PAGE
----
Last evening I attended a private social gathering at an independent movie theater. This gathering happened to coincide with a special movie premiere the theater was hosting. The problem present was crowd control to separate the two events. The solution was to block off a section of the downstairs lobby area for the private gathering and funnel the movie premiere attendants away using various means of crowd control, i.e. stanchions, people wranglers, and a locked door. I'd like to focus on the locked door because I noticed some interesting developments regarding this.
The locked door was actually two adjacent glass doors that had quickly created signs posted on them that read "Private Event. Use other door" and "Private Event" respectively. I've included a crude example of how this locked door situation looked. Now that you can visualize the situation I would like to talk about my experience with the locked door.
I arrived early to the event and because my intent for visiting the theater was for the private event as soon as I saw the sign on the door that read "Private Event. Use other door." I immediately assumed this door had been designated as the entrance for the private event and that anyone not attending needed to use the other door. Come to find out the door was locked so I had to enter using the other door. This is a small inconvenience but if you consider that the door is glass and that patrons can see your failed attempt at opening the locked door then you add on self-imposed embarrassment and a small inconvenience can become a larger emotional problem. Not all people will feel that way but any that do will understand.
This got me thinking about a clearer way to convey to the theater patron that this door is in fact locked and to enter you will need to enter through the doors located to the right. If you re-read that statement I think you will find the solution to the problem. Miscommunication. "Private Event. Use other door," did not mean "This door is locked. To enter please enter through the doors located to the right." At least to me it did not. There is something to be said for removing ambiguity for instructions. I find that clearly and plainly stated intent cuts through confusion and provides better understanding all around. A solution to the initial problem may have been to change the posted sign to read, "Door locked from outside. Please use the doors to your right." You can add pizzazz to that statement but retaining the practical upfront no nonsense explanation of the situation at hand is imperative if you want people to follow the instructions.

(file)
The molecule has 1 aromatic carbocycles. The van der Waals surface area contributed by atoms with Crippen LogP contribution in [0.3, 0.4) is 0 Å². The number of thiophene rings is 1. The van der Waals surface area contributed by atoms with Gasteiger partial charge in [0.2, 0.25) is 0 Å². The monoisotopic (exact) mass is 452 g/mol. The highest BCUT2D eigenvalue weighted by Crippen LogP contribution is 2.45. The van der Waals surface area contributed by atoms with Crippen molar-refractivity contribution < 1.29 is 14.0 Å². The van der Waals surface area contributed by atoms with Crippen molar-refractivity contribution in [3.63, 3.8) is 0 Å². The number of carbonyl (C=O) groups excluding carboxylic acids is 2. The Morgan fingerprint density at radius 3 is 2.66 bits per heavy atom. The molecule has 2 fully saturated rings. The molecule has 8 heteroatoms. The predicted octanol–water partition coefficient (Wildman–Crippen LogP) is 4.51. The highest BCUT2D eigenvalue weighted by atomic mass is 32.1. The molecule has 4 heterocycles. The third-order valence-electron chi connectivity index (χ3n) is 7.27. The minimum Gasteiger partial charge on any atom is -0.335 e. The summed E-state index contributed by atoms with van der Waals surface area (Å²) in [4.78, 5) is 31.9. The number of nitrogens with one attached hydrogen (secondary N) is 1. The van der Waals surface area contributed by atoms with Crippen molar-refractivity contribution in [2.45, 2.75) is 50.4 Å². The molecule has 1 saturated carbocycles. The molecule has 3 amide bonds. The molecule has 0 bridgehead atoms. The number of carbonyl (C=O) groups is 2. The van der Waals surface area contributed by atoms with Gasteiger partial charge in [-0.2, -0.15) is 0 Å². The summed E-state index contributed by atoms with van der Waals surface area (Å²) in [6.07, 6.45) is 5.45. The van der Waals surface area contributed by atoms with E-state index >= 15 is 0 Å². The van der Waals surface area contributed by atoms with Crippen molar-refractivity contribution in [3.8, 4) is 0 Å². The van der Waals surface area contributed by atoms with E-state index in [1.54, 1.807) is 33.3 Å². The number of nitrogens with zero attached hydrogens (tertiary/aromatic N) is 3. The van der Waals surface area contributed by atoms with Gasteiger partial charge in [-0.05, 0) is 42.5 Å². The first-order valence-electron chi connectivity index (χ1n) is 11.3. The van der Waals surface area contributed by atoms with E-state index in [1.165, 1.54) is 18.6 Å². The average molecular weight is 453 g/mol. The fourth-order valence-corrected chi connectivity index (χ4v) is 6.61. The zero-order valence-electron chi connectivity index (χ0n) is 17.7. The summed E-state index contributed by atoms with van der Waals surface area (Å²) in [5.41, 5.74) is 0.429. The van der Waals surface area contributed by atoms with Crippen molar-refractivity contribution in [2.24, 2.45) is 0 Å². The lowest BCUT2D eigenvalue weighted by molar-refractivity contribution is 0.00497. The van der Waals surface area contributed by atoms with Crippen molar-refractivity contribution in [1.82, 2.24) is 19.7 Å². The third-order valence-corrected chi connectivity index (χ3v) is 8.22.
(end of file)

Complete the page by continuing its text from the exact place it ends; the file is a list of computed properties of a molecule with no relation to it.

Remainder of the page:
Part two is a little more about information layout than conveying information. I noticed that as a result of us being humans that when we post signs on clear surfaces we post them at eye level. It makes perfect sense to do that but what I noticed is that not all people are looking straight ahead when they approached the locked door. Quite a few of them were looking down, some of them at the ground and some at mobile devices. Their approach to the door was not a typically approach. Which presents an interesting problem. In my observations I noticed that when someone approaches a door without a preconceived plan of how their interaction with the door will go that they need to quickly gather information to determine their next course of action. This typically involves trying their default action of "grab handle and pull" and if that doesn't work then they step back to assess the situation which in my case at least involves a quick visual scan of the obstacle. I am looking for anything out of the ordinary that might indicate to me why my default action of "grab handle and pull" did not yield the intended result. Fixing this in my mind is as simple as providing a visual indicator of the state of the door near the door's operating mechanism (the handle.) This type of thinking can be seen on portable sanitation stations where the container will display green above the handle if the container is currently unoccupied or red if it is. If you want to get technical is displays green if the lock has not been set and red if it has. I'm not advocating that every door should have a red/green display for locked/unlocked. What I am suggesting is that if a piece of paper that read "Locked" had been taped next to the door handle then people would more quickly understand this door is locked and look for alternate means of entry.
The problem of the locked door is a simple one but it did cause me to think about how we interact with everyday objects and how those interactions can be improved.
What are some situations you've encountered that you think you could better orchestrate using principles of information architecture?